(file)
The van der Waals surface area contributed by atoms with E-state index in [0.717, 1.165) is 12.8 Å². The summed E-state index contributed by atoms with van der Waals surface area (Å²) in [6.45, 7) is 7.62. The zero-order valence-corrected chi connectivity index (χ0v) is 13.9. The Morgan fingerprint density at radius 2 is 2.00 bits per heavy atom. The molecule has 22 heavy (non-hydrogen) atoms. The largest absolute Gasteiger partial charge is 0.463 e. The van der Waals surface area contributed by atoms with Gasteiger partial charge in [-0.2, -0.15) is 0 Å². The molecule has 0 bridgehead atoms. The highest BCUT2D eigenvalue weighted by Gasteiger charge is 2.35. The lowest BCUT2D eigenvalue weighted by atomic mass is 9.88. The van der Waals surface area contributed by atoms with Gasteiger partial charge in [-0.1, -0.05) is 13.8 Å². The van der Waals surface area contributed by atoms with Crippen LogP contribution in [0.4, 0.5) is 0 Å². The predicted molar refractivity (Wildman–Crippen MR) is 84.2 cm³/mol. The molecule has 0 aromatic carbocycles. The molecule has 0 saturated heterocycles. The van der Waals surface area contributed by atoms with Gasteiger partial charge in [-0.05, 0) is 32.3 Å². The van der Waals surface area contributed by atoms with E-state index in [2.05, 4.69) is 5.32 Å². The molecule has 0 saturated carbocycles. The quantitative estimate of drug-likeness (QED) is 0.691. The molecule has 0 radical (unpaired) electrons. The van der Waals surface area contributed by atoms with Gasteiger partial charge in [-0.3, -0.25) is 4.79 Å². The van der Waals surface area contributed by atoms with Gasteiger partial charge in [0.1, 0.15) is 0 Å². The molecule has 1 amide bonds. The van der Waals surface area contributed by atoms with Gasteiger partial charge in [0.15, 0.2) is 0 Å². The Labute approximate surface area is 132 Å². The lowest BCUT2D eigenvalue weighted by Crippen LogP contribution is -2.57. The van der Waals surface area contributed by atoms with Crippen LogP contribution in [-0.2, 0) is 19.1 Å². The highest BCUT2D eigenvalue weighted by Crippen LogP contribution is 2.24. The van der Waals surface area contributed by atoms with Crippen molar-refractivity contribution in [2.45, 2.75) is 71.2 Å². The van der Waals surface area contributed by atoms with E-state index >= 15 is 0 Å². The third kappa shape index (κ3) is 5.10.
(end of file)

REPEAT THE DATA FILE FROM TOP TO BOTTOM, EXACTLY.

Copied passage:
The van der Waals surface area contributed by atoms with E-state index in [0.717, 1.165) is 12.8 Å². The summed E-state index contributed by atoms with van der Waals surface area (Å²) in [6.45, 7) is 7.62. The zero-order valence-corrected chi connectivity index (χ0v) is 13.9. The Morgan fingerprint density at radius 2 is 2.00 bits per heavy atom. The molecule has 22 heavy (non-hydrogen) atoms. The largest absolute Gasteiger partial charge is 0.463 e. The van der Waals surface area contributed by atoms with Gasteiger partial charge in [-0.2, -0.15) is 0 Å². The molecule has 0 bridgehead atoms. The highest BCUT2D eigenvalue weighted by Gasteiger charge is 2.35. The lowest BCUT2D eigenvalue weighted by atomic mass is 9.88. The van der Waals surface area contributed by atoms with Gasteiger partial charge in [-0.1, -0.05) is 13.8 Å². The van der Waals surface area contributed by atoms with Crippen LogP contribution in [0.4, 0.5) is 0 Å². The predicted molar refractivity (Wildman–Crippen MR) is 84.2 cm³/mol. The molecule has 0 aromatic carbocycles. The molecule has 0 saturated heterocycles. The van der Waals surface area contributed by atoms with Gasteiger partial charge in [-0.05, 0) is 32.3 Å². The van der Waals surface area contributed by atoms with E-state index in [2.05, 4.69) is 5.32 Å². The molecule has 0 saturated carbocycles. The quantitative estimate of drug-likeness (QED) is 0.691. The molecule has 0 radical (unpaired) electrons. The van der Waals surface area contributed by atoms with Gasteiger partial charge in [-0.3, -0.25) is 4.79 Å². The van der Waals surface area contributed by atoms with Gasteiger partial charge in [0.1, 0.15) is 0 Å². The molecule has 1 amide bonds. The van der Waals surface area contributed by atoms with Gasteiger partial charge in [0.15, 0.2) is 0 Å². The Labute approximate surface area is 132 Å². The lowest BCUT2D eigenvalue weighted by Crippen LogP contribution is -2.57. The van der Waals surface area contributed by atoms with Crippen LogP contribution in [-0.2, 0) is 19.1 Å². The highest BCUT2D eigenvalue weighted by Crippen LogP contribution is 2.24. The van der Waals surface area contributed by atoms with Crippen molar-refractivity contribution in [2.45, 2.75) is 71.2 Å². The van der Waals surface area contributed by atoms with E-state index >= 15 is 0 Å². The third kappa shape index (κ3) is 5.10.